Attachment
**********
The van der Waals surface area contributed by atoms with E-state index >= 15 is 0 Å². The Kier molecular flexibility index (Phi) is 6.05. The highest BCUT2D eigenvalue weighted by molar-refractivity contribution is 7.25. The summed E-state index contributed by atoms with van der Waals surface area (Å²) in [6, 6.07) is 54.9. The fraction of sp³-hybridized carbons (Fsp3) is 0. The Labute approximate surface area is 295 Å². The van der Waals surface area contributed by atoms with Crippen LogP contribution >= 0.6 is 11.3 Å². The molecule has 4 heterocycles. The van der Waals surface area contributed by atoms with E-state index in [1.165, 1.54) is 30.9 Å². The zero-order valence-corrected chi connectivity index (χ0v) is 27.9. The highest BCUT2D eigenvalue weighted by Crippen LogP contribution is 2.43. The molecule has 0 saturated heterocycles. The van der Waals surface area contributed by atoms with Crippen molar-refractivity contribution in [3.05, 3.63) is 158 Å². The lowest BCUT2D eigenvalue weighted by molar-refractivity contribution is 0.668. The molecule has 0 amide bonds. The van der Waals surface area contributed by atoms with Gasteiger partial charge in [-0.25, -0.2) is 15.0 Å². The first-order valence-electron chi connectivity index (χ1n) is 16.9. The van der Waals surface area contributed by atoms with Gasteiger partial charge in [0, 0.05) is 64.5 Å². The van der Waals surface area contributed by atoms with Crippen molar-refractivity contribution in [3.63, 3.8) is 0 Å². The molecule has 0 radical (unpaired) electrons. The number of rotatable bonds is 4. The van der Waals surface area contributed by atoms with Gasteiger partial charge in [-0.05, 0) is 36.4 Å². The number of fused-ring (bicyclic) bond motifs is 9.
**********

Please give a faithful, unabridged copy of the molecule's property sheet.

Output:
The van der Waals surface area contributed by atoms with E-state index >= 15 is 0 Å². The Kier molecular flexibility index (Phi) is 6.05. The highest BCUT2D eigenvalue weighted by molar-refractivity contribution is 7.25. The summed E-state index contributed by atoms with van der Waals surface area (Å²) in [6, 6.07) is 54.9. The fraction of sp³-hybridized carbons (Fsp3) is 0. The Labute approximate surface area is 295 Å². The van der Waals surface area contributed by atoms with Crippen LogP contribution >= 0.6 is 11.3 Å². The molecule has 4 heterocycles. The van der Waals surface area contributed by atoms with E-state index in [1.165, 1.54) is 30.9 Å². The zero-order valence-corrected chi connectivity index (χ0v) is 27.9. The highest BCUT2D eigenvalue weighted by Crippen LogP contribution is 2.43. The molecule has 0 saturated heterocycles. The van der Waals surface area contributed by atoms with Crippen molar-refractivity contribution in [3.05, 3.63) is 158 Å². The lowest BCUT2D eigenvalue weighted by molar-refractivity contribution is 0.668. The molecule has 0 amide bonds. The van der Waals surface area contributed by atoms with Gasteiger partial charge in [-0.25, -0.2) is 15.0 Å². The first-order valence-electron chi connectivity index (χ1n) is 16.9. The van der Waals surface area contributed by atoms with Gasteiger partial charge in [0, 0.05) is 64.5 Å². The van der Waals surface area contributed by atoms with Crippen molar-refractivity contribution in [3.63, 3.8) is 0 Å². The molecule has 0 radical (unpaired) electrons. The number of rotatable bonds is 4. The van der Waals surface area contributed by atoms with Gasteiger partial charge in [-0.05, 0) is 36.4 Å². The number of fused-ring (bicyclic) bond motifs is 9.